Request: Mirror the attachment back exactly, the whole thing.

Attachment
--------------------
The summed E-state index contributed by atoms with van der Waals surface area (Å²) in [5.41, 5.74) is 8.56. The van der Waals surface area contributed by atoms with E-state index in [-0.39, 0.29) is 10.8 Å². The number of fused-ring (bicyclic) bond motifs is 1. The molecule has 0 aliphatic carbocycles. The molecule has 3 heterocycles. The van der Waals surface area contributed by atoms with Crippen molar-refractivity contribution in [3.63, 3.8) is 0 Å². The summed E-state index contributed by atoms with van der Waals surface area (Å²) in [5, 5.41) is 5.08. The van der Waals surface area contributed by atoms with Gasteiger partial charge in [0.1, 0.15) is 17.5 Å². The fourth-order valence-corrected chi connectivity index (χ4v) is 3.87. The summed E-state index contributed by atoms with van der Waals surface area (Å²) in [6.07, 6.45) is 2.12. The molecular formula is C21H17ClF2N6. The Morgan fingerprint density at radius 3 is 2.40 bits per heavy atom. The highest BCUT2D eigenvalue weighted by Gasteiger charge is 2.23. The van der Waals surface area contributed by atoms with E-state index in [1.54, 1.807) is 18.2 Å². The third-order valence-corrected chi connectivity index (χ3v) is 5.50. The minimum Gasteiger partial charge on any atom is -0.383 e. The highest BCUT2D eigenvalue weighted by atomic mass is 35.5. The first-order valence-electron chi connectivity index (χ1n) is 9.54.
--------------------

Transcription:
The summed E-state index contributed by atoms with van der Waals surface area (Å²) in [5.41, 5.74) is 8.56. The van der Waals surface area contributed by atoms with E-state index in [-0.39, 0.29) is 10.8 Å². The number of fused-ring (bicyclic) bond motifs is 1. The molecule has 0 aliphatic carbocycles. The molecule has 3 heterocycles. The van der Waals surface area contributed by atoms with Crippen molar-refractivity contribution in [3.63, 3.8) is 0 Å². The summed E-state index contributed by atoms with van der Waals surface area (Å²) in [5, 5.41) is 5.08. The van der Waals surface area contributed by atoms with Gasteiger partial charge in [0.1, 0.15) is 17.5 Å². The fourth-order valence-corrected chi connectivity index (χ4v) is 3.87. The summed E-state index contributed by atoms with van der Waals surface area (Å²) in [6.07, 6.45) is 2.12. The molecular formula is C21H17ClF2N6. The Morgan fingerprint density at radius 3 is 2.40 bits per heavy atom. The highest BCUT2D eigenvalue weighted by Gasteiger charge is 2.23. The van der Waals surface area contributed by atoms with E-state index in [1.54, 1.807) is 18.2 Å². The third-order valence-corrected chi connectivity index (χ3v) is 5.50. The minimum Gasteiger partial charge on any atom is -0.383 e. The highest BCUT2D eigenvalue weighted by atomic mass is 35.5. The first-order valence-electron chi connectivity index (χ1n) is 9.54.